Matthias Hermann Action Figure

Essay for Matthias Herrmann’s HOTEL V, Art Metropole, Toronto, 2007


Matthias Herrmann is a living action figure with a constant hard-on, like those popular Billy Dolls that can be dressed up like this or like that. He’s the prince and the pauper, the king and the queen, the art star and the porn star. The doll’s hard-on is always there but you can hide it with different props and fabric, or you can proudly display/present it in so many ways. The name of the game is PHALLOCENTRISM, and most experienced players will testify: one thing that matters most is SIZE.

 Matthias Herrmann is a walking representation of so many great and tragic ideals and concepts, some of them long vanished and some very much present. To what extent will the artist go to obtain the love and attention of his imaginary audience? And does the audience matter at all? Who is the real Matthias Herrmann? An exhibitionist? A poser? A poet? A loner? An existentialist? A sex addict? Or all of the above?

 As with most of his famed predecessors—particularly Pierre Molinier, Robert Mapplethorpe and Peter Berlin, Herrmann’s most honest and personal work comes from the sacred act of making love to his camera. But Matthias has taken this process to the next, extreme level. There’s nothing more to hide, each inch has been exposed, every angle exploited.  

 We live in the time when porn has successfully penetrated all the areas of mainstream culture, from high fashion to high art. As a point of fact, porn IS the new high fashion, just like the new high art IS porn. Ironically, this recent trend makes Matthias Herrmann one of the most stylish and “cool” art stars out there (whether they are actually out or not). This very trend also makes him one of the most politically correct artists of the moment.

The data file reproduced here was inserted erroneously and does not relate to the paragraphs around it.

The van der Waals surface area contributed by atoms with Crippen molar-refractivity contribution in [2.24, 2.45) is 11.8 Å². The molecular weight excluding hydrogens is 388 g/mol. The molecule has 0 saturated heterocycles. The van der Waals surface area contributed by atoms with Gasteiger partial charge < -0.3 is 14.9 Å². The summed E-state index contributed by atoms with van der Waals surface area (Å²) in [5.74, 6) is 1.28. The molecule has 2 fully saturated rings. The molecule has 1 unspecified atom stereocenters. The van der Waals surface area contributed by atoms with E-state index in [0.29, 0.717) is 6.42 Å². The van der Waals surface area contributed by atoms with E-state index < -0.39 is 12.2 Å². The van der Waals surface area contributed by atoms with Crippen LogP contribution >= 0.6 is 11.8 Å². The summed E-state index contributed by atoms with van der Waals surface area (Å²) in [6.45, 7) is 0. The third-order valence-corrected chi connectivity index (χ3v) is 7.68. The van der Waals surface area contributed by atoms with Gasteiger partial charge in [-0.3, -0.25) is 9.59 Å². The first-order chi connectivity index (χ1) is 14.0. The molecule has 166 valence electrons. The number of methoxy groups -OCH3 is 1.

Herrmann’s work is a great commentary on the sickening nature of celebrity in the age of superficial values and the triumph of tabloid culture. Having voluntarily and happily deprived himself of the slightest notion of privacy, Herrmann presents himself as a self-styled sex symbol, making his genitals or bodily fluids available in each and every photograph, each and every page of his books.

This persistent showing off, twisting and masquerading of his well-trained and proportioned body is a carnival mirror reflection of BODY FASCISM, which has been the central aspect of gay culture and gay mythology from the get-go. Whether it makes his art more or less gay, post-gay or anti-gay is a whole different story. What I personally like most about Matthias’s work is that his sexuality doesn’t seem to be such a big issue and is presented in a plain matter-of-fact way: What you see is what you get! Love it or hate it! Take it or leave it!

Herrmann’s victorious, disarming narcissism is always layered with an ever-permitting self-irony, sometimes bordering on self-mockery and self-humiliation. This grotesque kaleidoscope of masks and identities has turned into a life- and career-long journey of self-exploration, an obsessive exercise in re-defining his inner self, a proud demonstration of all his fears and weaknesses, living dramas and traumas. That’s when the textual captions usually come into play, and for every occasion he has a smart “fortune cookie”-like saying, quote, or proverb up his sleeve.

Herrmann’s art is all too human, and that’s what makes it so appealing and touching: “do-it-yourself” or “try it at home”… if you dare!